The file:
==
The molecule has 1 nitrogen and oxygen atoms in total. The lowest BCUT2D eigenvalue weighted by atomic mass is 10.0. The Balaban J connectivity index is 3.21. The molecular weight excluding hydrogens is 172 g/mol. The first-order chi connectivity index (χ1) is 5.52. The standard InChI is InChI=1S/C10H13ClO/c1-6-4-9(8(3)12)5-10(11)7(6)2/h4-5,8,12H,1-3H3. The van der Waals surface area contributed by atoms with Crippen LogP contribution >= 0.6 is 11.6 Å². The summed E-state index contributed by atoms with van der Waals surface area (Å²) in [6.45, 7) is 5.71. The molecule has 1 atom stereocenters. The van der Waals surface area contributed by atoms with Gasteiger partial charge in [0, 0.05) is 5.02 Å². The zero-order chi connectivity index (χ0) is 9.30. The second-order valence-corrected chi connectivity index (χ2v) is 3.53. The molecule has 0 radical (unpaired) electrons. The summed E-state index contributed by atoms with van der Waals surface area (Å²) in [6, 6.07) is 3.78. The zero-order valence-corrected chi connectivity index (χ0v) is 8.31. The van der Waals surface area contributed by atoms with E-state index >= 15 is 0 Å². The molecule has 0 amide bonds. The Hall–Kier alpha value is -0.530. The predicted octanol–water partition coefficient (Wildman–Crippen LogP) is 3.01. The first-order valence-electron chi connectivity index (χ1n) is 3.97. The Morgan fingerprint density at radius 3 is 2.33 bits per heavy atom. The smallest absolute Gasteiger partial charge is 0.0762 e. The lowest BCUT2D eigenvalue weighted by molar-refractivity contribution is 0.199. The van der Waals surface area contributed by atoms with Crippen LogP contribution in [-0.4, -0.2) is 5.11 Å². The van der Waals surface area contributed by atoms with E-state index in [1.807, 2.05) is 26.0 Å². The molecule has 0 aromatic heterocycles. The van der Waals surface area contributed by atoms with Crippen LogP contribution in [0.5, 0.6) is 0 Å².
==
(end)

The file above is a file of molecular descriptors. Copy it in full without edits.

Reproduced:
The molecule has 1 nitrogen and oxygen atoms in total. The lowest BCUT2D eigenvalue weighted by atomic mass is 10.0. The Balaban J connectivity index is 3.21. The molecular weight excluding hydrogens is 172 g/mol. The first-order chi connectivity index (χ1) is 5.52. The standard InChI is InChI=1S/C10H13ClO/c1-6-4-9(8(3)12)5-10(11)7(6)2/h4-5,8,12H,1-3H3. The van der Waals surface area contributed by atoms with Crippen LogP contribution >= 0.6 is 11.6 Å². The summed E-state index contributed by atoms with van der Waals surface area (Å²) in [6.45, 7) is 5.71. The molecule has 1 atom stereocenters. The van der Waals surface area contributed by atoms with Gasteiger partial charge in [0, 0.05) is 5.02 Å². The zero-order chi connectivity index (χ0) is 9.30. The second-order valence-corrected chi connectivity index (χ2v) is 3.53. The molecule has 0 radical (unpaired) electrons. The summed E-state index contributed by atoms with van der Waals surface area (Å²) in [6, 6.07) is 3.78. The zero-order valence-corrected chi connectivity index (χ0v) is 8.31. The van der Waals surface area contributed by atoms with E-state index >= 15 is 0 Å². The molecule has 0 amide bonds. The Hall–Kier alpha value is -0.530. The predicted octanol–water partition coefficient (Wildman–Crippen LogP) is 3.01. The first-order valence-electron chi connectivity index (χ1n) is 3.97. The Morgan fingerprint density at radius 3 is 2.33 bits per heavy atom. The smallest absolute Gasteiger partial charge is 0.0762 e. The lowest BCUT2D eigenvalue weighted by molar-refractivity contribution is 0.199. The van der Waals surface area contributed by atoms with Crippen LogP contribution in [-0.4, -0.2) is 5.11 Å². The van der Waals surface area contributed by atoms with E-state index in [1.807, 2.05) is 26.0 Å². The molecule has 0 aromatic heterocycles. The van der Waals surface area contributed by atoms with Crippen LogP contribution in [0.5, 0.6) is 0 Å².